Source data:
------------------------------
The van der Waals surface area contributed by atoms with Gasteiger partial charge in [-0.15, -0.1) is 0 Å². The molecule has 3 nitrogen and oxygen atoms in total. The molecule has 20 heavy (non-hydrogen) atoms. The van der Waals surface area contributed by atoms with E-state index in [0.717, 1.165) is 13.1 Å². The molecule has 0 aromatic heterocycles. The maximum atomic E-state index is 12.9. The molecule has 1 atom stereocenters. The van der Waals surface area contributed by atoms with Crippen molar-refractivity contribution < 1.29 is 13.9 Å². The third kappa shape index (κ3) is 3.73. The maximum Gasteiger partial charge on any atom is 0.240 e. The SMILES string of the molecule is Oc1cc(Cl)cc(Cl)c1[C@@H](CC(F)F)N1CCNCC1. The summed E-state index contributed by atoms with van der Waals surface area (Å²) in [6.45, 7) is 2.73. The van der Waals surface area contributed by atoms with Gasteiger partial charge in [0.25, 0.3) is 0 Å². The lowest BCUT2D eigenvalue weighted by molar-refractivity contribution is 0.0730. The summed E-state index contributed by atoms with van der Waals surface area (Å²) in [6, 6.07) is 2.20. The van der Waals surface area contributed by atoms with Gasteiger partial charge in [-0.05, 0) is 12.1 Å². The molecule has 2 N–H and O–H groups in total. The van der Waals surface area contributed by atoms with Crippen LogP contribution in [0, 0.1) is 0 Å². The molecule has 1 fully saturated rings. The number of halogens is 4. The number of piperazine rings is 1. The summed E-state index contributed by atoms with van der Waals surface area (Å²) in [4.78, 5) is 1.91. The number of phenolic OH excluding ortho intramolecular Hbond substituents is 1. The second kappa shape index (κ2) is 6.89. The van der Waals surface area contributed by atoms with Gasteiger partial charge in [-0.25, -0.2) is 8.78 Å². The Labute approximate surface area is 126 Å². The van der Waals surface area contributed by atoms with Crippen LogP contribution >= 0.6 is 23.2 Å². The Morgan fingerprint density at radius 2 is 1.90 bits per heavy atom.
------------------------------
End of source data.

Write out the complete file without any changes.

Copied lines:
The van der Waals surface area contributed by atoms with Gasteiger partial charge in [-0.15, -0.1) is 0 Å². The molecule has 3 nitrogen and oxygen atoms in total. The molecule has 20 heavy (non-hydrogen) atoms. The van der Waals surface area contributed by atoms with E-state index in [0.717, 1.165) is 13.1 Å². The molecule has 0 aromatic heterocycles. The maximum atomic E-state index is 12.9. The molecule has 1 atom stereocenters. The van der Waals surface area contributed by atoms with Crippen molar-refractivity contribution < 1.29 is 13.9 Å². The third kappa shape index (κ3) is 3.73. The maximum Gasteiger partial charge on any atom is 0.240 e. The SMILES string of the molecule is Oc1cc(Cl)cc(Cl)c1[C@@H](CC(F)F)N1CCNCC1. The summed E-state index contributed by atoms with van der Waals surface area (Å²) in [6.45, 7) is 2.73. The van der Waals surface area contributed by atoms with Gasteiger partial charge in [0.25, 0.3) is 0 Å². The lowest BCUT2D eigenvalue weighted by molar-refractivity contribution is 0.0730. The summed E-state index contributed by atoms with van der Waals surface area (Å²) in [6, 6.07) is 2.20. The van der Waals surface area contributed by atoms with Gasteiger partial charge in [-0.05, 0) is 12.1 Å². The molecule has 2 N–H and O–H groups in total. The van der Waals surface area contributed by atoms with Crippen LogP contribution in [0, 0.1) is 0 Å². The molecule has 1 fully saturated rings. The number of halogens is 4. The number of piperazine rings is 1. The summed E-state index contributed by atoms with van der Waals surface area (Å²) in [4.78, 5) is 1.91. The number of phenolic OH excluding ortho intramolecular Hbond substituents is 1. The second kappa shape index (κ2) is 6.89. The van der Waals surface area contributed by atoms with Gasteiger partial charge in [-0.25, -0.2) is 8.78 Å². The Labute approximate surface area is 126 Å². The van der Waals surface area contributed by atoms with Crippen LogP contribution >= 0.6 is 23.2 Å². The Morgan fingerprint density at radius 2 is 1.90 bits per heavy atom.